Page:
Income & Cost Budgets / Income and Cost Budget Online Form and Software / Computerised Budgets

Combuds

First, let me provide the following background:

During the late sixties to early seventies, the National Department of Agriculture prepared income and cost estimates for the most important agricultural enterprizes (crops, as well as livestock). The information was used as advisory and planning tools by the then regional economists, financial institutions and agri businesses.

A group discussion method was used and information obtained was processed by hand. A large number of budgets were prepared for various enterprizes, according to region and province. The information included dry land and areas under irrigation. Processed information documents were bound in bundles, to be distributed free of charge to users.

During the eighties, a Prof Kletke of the Oklahoma State University was invited to South Africa, to develop a programme to computerise the information. The programme was intended for the main frame computer controlled centrally by the Department of Agriculture in Pretoria.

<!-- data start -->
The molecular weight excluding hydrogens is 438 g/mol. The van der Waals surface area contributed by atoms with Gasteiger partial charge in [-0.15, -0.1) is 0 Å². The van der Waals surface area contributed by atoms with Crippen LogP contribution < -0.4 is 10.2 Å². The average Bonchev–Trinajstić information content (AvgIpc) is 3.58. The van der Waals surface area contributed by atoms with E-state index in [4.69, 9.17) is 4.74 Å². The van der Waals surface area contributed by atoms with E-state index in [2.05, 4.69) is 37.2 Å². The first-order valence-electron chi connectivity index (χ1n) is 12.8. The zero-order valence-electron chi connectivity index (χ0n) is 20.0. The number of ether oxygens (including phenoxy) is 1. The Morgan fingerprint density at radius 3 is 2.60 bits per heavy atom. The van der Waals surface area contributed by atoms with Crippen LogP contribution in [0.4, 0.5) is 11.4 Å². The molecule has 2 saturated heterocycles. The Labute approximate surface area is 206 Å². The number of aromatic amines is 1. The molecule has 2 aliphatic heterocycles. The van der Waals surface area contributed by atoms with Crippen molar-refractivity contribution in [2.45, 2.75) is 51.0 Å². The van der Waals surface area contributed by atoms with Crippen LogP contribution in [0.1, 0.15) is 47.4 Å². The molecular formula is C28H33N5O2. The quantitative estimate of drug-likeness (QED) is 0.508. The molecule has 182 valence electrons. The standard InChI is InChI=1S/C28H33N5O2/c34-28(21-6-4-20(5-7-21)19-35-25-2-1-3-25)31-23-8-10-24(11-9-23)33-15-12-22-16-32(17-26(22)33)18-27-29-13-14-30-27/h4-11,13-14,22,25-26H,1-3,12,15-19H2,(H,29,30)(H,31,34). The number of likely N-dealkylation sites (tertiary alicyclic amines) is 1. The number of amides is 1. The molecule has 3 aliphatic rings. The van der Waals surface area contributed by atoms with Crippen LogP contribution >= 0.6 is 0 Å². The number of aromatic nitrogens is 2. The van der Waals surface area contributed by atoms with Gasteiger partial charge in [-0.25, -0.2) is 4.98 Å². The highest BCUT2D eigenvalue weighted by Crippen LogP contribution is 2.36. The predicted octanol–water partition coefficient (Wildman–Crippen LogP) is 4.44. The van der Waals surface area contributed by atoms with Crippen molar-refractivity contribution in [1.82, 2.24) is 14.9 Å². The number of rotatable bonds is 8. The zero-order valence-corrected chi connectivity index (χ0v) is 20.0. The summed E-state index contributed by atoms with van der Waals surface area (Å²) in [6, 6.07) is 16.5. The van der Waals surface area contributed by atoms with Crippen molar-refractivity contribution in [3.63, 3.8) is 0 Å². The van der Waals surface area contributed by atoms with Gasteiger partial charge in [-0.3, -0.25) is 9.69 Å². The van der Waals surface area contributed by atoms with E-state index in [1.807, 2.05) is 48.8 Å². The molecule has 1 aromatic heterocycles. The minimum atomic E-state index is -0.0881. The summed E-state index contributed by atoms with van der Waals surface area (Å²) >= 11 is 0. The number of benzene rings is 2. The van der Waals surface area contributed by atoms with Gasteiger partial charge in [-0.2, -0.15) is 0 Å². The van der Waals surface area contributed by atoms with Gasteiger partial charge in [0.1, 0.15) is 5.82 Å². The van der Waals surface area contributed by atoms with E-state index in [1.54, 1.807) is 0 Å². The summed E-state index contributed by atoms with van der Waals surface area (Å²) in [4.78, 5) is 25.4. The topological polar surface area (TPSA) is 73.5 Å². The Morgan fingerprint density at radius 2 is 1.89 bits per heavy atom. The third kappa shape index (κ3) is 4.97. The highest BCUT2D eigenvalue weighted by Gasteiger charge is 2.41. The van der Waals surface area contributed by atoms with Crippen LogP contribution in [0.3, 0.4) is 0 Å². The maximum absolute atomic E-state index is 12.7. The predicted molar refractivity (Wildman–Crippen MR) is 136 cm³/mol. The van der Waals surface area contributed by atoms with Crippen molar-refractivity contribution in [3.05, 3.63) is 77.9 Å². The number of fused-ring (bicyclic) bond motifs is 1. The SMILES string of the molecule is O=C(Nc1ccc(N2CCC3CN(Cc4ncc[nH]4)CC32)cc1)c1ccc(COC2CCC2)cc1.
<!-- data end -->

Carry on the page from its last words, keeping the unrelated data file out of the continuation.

With the powerful development of ever more powerful PCs, a programme was developed for use with PCs. It was called COMBUDS (an abbreviation for "Computerised Budgets") and it was accepted by the main users, particularly universities, agri businesses, financial institutions etc. It is still used widely and the Directorate involved at the Department confirmed that the word COMBUDS is better known than others, such as "Enterprize budgets".

Currently some Provincial Departments of Agriculture still use COMBUDS, but in different ways. The Western Cape still uses the COMBUDS programme, but the Eastern Cape and KwaZulu-Natal prefer Excel spread sheets.

The PRF feels the name of the programme is not important, provided the user knows how the information was prepared and finds it easy to apply the information.

In Afrikaans the words "inkomste- en kosteramings" would be correct, while the English description "income and cost budgets" would be considered correct.

J.S.G. Joubert

2014-11-19 Subscribe: receive ICBs via e-mail